I am not a copywriter, but I am a student of language, particularly the stuff that conducts people through everyday life.* So it is one of my favorite things, when traveling in a country that mostly speaks the same language that I do**, to see how the culture talks to its people. And one of my favorite ways of gauging this is through the way that a country’s ads try to reach and manipulate people.
The London Underground commissioned a cartoonist with an achingly cute style to illustrate some common subway travails and how one might deal with them. (My friend who lives there, however, did not think very highly of being told in doggerel verse how to handle being a person of the most minimal self-responsibility.) I love the art, even if I do think it’s unfortunate that people were getting dehydrated on the tube often enough that a budget was created to be remind them that water is helpful.***
I also think that ‘stache here is being extremely brave. I’d like to think I’d be a super helpful person in this situation, but it’s not just a culture of familial ties that cause things like this to happen.
While we were there, there was also a series of posters entreating subway riders to investigate the exotic within the city’s boundaries.
If we hadn’t had such a short stay in London (marred by a wayward bag, courtesy of British Airways), I might’ve been swayed by this one.
I’ve actually touched an alpaca, and I know it’s not quite like this, but I still want to believe it’s like nestling your eager little face into a nest of clouds.
And then there’s this one, which seems like it may be a trap. I’ve seen Torchwood. I know better than this.
In researching this poster series, I found that you can buy these alongside the many, many other posters sold through the London Transport Museum. Meaning that, if I can free up a tiny bit of wall space, I very well may end up looking at this every day. By the way, if someone can tell me what an iconic Denver dinner would entail, I would be very interested to hear it.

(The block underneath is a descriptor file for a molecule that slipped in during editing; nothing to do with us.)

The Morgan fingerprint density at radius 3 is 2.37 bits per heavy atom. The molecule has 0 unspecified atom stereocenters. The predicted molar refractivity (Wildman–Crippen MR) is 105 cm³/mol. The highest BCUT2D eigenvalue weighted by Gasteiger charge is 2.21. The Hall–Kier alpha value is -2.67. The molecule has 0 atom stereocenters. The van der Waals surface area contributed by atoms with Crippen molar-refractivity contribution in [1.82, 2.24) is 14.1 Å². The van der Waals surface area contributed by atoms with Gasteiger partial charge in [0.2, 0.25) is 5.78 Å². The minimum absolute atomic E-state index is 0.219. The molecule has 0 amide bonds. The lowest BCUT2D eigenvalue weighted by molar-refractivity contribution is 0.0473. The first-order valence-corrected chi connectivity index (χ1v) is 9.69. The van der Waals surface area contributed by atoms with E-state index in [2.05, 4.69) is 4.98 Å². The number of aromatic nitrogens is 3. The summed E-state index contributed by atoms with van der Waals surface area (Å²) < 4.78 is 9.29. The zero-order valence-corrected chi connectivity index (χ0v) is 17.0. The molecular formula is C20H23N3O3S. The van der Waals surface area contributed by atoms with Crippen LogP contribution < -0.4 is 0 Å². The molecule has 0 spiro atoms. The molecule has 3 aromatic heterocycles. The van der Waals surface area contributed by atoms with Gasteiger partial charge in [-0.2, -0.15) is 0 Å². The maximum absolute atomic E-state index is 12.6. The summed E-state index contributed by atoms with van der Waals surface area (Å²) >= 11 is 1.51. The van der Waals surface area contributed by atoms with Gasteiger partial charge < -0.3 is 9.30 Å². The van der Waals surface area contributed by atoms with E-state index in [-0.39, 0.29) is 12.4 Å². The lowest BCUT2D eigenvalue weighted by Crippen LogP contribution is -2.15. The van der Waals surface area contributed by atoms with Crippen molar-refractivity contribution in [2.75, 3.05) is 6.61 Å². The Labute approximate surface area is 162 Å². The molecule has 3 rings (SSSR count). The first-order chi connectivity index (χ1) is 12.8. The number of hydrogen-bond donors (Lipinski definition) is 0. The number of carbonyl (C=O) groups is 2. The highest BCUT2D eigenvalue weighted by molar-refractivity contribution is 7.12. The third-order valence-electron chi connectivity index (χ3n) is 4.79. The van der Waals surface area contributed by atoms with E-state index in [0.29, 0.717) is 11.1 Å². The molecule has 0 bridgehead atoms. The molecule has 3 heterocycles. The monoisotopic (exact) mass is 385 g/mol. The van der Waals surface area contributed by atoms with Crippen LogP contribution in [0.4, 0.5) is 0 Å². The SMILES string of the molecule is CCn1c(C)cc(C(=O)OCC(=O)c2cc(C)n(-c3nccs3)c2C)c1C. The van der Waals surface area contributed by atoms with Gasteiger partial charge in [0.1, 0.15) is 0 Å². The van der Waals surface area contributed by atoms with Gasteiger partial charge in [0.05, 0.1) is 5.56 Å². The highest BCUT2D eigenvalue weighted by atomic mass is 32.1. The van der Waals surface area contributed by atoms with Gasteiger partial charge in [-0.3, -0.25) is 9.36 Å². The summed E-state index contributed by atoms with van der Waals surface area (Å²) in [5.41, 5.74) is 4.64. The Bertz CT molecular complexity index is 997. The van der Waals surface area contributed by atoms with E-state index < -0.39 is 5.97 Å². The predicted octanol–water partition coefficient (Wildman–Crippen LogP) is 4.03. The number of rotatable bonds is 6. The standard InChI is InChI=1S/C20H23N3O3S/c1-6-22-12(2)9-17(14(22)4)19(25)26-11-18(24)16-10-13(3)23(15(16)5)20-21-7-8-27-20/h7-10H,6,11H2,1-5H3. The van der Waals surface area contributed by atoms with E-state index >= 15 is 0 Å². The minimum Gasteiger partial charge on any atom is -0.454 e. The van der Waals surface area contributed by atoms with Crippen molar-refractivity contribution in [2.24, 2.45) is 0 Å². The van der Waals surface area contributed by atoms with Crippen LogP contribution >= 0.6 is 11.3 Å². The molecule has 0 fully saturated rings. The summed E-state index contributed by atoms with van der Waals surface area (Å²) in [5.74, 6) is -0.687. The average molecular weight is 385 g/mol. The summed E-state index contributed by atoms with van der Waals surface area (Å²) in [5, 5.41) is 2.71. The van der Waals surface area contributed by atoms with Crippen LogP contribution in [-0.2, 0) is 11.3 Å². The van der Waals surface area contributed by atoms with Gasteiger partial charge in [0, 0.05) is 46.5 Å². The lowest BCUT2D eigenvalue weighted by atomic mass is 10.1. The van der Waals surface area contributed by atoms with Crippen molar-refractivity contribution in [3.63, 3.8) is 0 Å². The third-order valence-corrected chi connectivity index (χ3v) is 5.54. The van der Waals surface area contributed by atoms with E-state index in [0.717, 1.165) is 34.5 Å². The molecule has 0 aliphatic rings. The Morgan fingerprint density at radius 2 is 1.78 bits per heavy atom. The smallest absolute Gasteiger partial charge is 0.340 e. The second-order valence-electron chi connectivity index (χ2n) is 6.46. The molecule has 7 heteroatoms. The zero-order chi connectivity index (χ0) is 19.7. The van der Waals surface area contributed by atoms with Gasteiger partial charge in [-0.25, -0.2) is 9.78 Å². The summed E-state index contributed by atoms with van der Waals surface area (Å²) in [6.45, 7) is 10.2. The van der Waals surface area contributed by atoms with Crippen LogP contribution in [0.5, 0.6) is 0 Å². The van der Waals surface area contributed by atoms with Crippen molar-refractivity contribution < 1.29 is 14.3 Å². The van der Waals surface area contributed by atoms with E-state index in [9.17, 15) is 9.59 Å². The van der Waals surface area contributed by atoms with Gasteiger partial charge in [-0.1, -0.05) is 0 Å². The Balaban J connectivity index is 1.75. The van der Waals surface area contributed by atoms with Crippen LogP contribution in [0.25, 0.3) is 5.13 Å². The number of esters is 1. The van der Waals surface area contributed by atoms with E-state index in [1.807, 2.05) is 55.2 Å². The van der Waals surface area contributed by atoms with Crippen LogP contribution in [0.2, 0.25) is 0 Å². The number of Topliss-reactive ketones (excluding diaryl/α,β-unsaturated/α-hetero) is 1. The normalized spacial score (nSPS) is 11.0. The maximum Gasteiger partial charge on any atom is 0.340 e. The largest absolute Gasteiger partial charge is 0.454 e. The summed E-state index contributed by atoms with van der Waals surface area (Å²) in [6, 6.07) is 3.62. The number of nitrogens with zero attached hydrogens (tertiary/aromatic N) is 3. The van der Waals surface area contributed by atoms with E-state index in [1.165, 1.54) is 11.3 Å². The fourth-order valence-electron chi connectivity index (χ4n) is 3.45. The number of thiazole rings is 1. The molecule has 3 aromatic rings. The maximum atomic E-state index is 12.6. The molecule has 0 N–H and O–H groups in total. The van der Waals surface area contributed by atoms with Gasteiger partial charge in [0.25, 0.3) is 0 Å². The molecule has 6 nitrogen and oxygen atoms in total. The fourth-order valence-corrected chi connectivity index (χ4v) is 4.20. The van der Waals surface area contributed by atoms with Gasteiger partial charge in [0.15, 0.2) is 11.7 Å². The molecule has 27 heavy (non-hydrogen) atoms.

The subways are lined with ads, of course. Posters for music festivals with headliners I’d never heard of, ads featuring celebrities I was only vaguely familiar with due to the lingering aftereffects of being a teenage anglophile, and brands that seem too well represented for them to have stayed so firmly on the other side of the Atlantic. I was content to let them blur into noise, taking them in as I could. I only took a picture of this one.
And to that copywriter, I just say… point. I have no argument there.
Which is, I suppose, successful advertising wherever you are.
*One title for this: UX writer. Need one? Talk to me!
**And it’s a thing I lose out on when I travel in a country where English isn’t the first or second or third language used in official communications. I have a real love of handwritten signs on store doors and bus stop closure signs. However, it does force me to focus on other things, and I get a different picture of a place because of it.
***Particularly while on a continent that so thoroughly eschews the public water fountain. But that’s a tale for another day.